Germany's Angela Merkel sharply criticized Donald Trump's decision to retract his endorsement of the G7 communique. The German Chancellor said the EU would continue preparing counter-measures to US metal tariffs.
Merkel on Sunday chided US President Donald Trump's decision to retract his endorsement of the G7 communique via Twitter.
In her first interview since the contentious two-day G7 summit in Canada, Merkel told German broadcaster ARD that Trump's "withdrawal via Twitter is of course sobering and a little depressing." The chancellor also announced that the European Union would forge ahead with counter-measures to Trump's steel and aluminum tariffs.
"We won't let ourselves be ripped off again and again," Merkel said, taking on an unusually combative tone. "Instead, we act then too."
The bloc is expected to announce its counter-measures to US tariffs on July 1.
Hours after leaving the G7 summit on Saturday, Trump took to Twitter to assault the Canadian Prime Minister Justin Trudeau's "false statements" and instructed US representatives to renege on the US' endorsement of the joint communique. He went on to announce that the US would be looking to impose tariffs on car imports.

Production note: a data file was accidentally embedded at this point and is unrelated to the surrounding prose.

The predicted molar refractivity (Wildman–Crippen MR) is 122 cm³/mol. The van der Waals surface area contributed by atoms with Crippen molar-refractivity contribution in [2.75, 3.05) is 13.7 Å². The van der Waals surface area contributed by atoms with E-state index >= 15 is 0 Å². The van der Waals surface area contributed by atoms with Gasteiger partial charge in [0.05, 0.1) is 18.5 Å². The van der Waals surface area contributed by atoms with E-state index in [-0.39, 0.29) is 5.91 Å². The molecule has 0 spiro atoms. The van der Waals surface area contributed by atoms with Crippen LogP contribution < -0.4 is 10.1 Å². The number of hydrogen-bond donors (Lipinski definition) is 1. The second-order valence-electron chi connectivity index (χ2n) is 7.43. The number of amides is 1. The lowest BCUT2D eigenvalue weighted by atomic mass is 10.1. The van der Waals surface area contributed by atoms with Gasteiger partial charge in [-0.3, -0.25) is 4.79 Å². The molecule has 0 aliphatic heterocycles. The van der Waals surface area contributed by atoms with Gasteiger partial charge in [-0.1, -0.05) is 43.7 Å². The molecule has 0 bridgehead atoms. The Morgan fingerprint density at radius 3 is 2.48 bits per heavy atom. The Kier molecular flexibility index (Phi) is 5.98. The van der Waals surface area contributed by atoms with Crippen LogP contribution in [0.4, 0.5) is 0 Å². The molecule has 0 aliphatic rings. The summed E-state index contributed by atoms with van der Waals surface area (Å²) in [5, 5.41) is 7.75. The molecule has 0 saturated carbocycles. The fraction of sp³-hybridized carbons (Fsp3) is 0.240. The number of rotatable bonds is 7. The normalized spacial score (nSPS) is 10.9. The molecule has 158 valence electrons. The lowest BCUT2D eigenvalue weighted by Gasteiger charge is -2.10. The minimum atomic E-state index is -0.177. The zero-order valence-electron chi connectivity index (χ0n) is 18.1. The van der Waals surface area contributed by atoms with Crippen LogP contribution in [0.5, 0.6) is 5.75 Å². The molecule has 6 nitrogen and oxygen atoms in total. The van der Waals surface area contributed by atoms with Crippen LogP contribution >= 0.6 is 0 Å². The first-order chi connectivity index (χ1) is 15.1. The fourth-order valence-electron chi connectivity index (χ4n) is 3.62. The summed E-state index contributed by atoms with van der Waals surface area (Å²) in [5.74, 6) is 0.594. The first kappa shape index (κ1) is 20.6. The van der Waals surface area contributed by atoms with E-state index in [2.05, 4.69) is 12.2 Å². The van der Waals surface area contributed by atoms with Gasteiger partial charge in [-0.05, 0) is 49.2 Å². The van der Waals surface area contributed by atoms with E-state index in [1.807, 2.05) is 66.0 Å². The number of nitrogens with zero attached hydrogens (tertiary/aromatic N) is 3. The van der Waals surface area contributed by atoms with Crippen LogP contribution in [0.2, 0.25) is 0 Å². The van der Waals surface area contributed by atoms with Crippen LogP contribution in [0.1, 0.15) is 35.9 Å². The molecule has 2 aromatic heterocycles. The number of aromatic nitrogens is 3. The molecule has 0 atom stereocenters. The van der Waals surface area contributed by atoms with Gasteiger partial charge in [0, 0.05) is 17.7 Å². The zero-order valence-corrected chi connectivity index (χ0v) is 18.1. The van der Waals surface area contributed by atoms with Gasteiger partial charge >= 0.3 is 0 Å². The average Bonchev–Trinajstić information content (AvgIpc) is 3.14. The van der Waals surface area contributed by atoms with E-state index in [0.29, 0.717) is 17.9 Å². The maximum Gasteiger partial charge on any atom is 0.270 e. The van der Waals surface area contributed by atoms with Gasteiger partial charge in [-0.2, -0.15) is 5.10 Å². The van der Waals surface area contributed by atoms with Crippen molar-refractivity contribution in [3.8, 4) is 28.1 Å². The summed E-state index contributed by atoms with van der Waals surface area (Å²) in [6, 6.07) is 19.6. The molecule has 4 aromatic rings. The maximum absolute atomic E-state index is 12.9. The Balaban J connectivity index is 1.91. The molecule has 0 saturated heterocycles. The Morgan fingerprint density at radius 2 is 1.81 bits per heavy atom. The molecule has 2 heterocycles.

When asked why she appeared so calm following the fiasco, the chancellor said that escalating the rhetoric wouldn't make things any better.
Merkel said she first found out about Trump's decision on the flight back from Canada. She described the experience as "sobering," after Trump dashed what had been an "arduously negotiated" declaration.
Nevertheless, Germany would stick to the "legally-binding" declaration that was agreed at the end of the summit, she insisted.
Despite Trump's withdrawal and decision to double down on restricting foreign goods entering the US market, Merkel insisted that she would continue to hold talks and work together with the president.
"There remain good reasons to fight for the transatlantic partnership," she said, adding that the current round of trade tariffs that the US and European Union have imposed on each other did not signal the end of a partnership.
Nevertheless, Saturday's events only reinforced the chancellor's commitment to forging a stronger, more unified European Union. Europe must take its take its fate into its own hands and no longer "imprudently" follow the US, Merkel said.
Trump and Merkel are set to meet again at next month's NATO leaders' summit in Brussels.